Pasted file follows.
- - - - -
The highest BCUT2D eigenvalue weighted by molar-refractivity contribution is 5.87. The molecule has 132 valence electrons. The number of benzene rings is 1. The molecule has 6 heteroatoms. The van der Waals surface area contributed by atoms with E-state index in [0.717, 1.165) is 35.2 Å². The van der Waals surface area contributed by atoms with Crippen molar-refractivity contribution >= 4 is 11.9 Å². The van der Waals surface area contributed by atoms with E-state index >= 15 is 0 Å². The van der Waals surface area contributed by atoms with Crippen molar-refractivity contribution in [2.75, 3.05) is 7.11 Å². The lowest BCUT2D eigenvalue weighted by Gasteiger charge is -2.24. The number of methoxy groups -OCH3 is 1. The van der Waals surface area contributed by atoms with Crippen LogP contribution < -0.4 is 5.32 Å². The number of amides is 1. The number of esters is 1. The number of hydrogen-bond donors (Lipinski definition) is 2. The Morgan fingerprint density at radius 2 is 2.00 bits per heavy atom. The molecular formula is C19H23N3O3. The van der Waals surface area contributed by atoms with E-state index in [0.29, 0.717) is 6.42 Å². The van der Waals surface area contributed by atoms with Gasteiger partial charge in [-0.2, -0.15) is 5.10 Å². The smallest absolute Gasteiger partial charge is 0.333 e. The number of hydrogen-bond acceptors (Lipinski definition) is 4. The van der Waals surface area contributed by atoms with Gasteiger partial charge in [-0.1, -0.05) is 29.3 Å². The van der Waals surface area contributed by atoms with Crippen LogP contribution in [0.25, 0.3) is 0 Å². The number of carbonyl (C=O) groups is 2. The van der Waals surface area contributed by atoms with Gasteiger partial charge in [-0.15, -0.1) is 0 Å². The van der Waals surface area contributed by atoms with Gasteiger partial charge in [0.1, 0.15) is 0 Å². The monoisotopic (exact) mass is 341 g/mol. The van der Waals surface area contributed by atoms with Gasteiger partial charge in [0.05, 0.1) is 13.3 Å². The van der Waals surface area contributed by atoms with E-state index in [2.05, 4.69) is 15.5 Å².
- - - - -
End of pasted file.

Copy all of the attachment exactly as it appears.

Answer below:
The highest BCUT2D eigenvalue weighted by molar-refractivity contribution is 5.87. The molecule has 132 valence electrons. The number of benzene rings is 1. The molecule has 6 heteroatoms. The van der Waals surface area contributed by atoms with E-state index in [0.717, 1.165) is 35.2 Å². The van der Waals surface area contributed by atoms with Crippen molar-refractivity contribution >= 4 is 11.9 Å². The van der Waals surface area contributed by atoms with E-state index >= 15 is 0 Å². The van der Waals surface area contributed by atoms with Crippen molar-refractivity contribution in [2.75, 3.05) is 7.11 Å². The lowest BCUT2D eigenvalue weighted by Gasteiger charge is -2.24. The number of methoxy groups -OCH3 is 1. The van der Waals surface area contributed by atoms with Crippen LogP contribution < -0.4 is 5.32 Å². The number of amides is 1. The number of esters is 1. The number of hydrogen-bond donors (Lipinski definition) is 2. The Morgan fingerprint density at radius 2 is 2.00 bits per heavy atom. The molecular formula is C19H23N3O3. The van der Waals surface area contributed by atoms with E-state index in [0.29, 0.717) is 6.42 Å². The van der Waals surface area contributed by atoms with Gasteiger partial charge in [-0.2, -0.15) is 5.10 Å². The smallest absolute Gasteiger partial charge is 0.333 e. The number of hydrogen-bond acceptors (Lipinski definition) is 4. The van der Waals surface area contributed by atoms with Gasteiger partial charge in [-0.1, -0.05) is 29.3 Å². The van der Waals surface area contributed by atoms with Crippen LogP contribution in [0.25, 0.3) is 0 Å². The number of carbonyl (C=O) groups is 2. The van der Waals surface area contributed by atoms with Gasteiger partial charge in [-0.15, -0.1) is 0 Å². The van der Waals surface area contributed by atoms with Gasteiger partial charge in [0.1, 0.15) is 0 Å². The monoisotopic (exact) mass is 341 g/mol. The van der Waals surface area contributed by atoms with Gasteiger partial charge in [0.05, 0.1) is 13.3 Å². The van der Waals surface area contributed by atoms with E-state index in [2.05, 4.69) is 15.5 Å².